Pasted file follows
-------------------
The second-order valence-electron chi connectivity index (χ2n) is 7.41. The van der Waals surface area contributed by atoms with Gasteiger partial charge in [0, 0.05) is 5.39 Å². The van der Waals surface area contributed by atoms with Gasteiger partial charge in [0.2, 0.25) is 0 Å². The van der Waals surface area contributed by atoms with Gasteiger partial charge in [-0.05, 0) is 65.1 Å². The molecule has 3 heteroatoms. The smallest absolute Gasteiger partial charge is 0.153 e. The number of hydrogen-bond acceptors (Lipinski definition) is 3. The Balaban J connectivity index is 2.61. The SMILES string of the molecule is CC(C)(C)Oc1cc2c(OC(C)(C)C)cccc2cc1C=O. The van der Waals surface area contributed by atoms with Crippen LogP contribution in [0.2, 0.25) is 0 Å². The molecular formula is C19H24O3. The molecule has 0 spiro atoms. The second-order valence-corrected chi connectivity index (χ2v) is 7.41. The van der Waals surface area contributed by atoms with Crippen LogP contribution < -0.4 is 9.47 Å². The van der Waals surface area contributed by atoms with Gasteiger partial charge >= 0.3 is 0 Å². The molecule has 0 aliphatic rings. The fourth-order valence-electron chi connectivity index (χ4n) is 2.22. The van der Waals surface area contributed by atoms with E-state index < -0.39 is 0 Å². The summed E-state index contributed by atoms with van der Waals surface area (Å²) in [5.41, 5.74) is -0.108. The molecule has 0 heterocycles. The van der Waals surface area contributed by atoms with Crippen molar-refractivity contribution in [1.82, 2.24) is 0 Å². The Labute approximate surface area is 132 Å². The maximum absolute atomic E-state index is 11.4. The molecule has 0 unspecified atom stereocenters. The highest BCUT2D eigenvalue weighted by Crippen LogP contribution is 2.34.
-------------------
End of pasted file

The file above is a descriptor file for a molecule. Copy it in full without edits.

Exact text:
The second-order valence-electron chi connectivity index (χ2n) is 7.41. The van der Waals surface area contributed by atoms with Gasteiger partial charge in [0, 0.05) is 5.39 Å². The van der Waals surface area contributed by atoms with Gasteiger partial charge in [0.2, 0.25) is 0 Å². The van der Waals surface area contributed by atoms with Gasteiger partial charge in [-0.05, 0) is 65.1 Å². The molecule has 3 heteroatoms. The smallest absolute Gasteiger partial charge is 0.153 e. The number of hydrogen-bond acceptors (Lipinski definition) is 3. The Balaban J connectivity index is 2.61. The SMILES string of the molecule is CC(C)(C)Oc1cc2c(OC(C)(C)C)cccc2cc1C=O. The van der Waals surface area contributed by atoms with Crippen LogP contribution in [0.2, 0.25) is 0 Å². The molecular formula is C19H24O3. The molecule has 0 spiro atoms. The second-order valence-corrected chi connectivity index (χ2v) is 7.41. The van der Waals surface area contributed by atoms with Crippen LogP contribution < -0.4 is 9.47 Å². The van der Waals surface area contributed by atoms with Gasteiger partial charge >= 0.3 is 0 Å². The molecule has 0 aliphatic rings. The fourth-order valence-electron chi connectivity index (χ4n) is 2.22. The van der Waals surface area contributed by atoms with E-state index < -0.39 is 0 Å². The summed E-state index contributed by atoms with van der Waals surface area (Å²) in [5.41, 5.74) is -0.108. The molecule has 0 heterocycles. The van der Waals surface area contributed by atoms with Crippen molar-refractivity contribution in [1.82, 2.24) is 0 Å². The Labute approximate surface area is 132 Å². The maximum absolute atomic E-state index is 11.4. The molecule has 0 unspecified atom stereocenters. The highest BCUT2D eigenvalue weighted by Crippen LogP contribution is 2.34.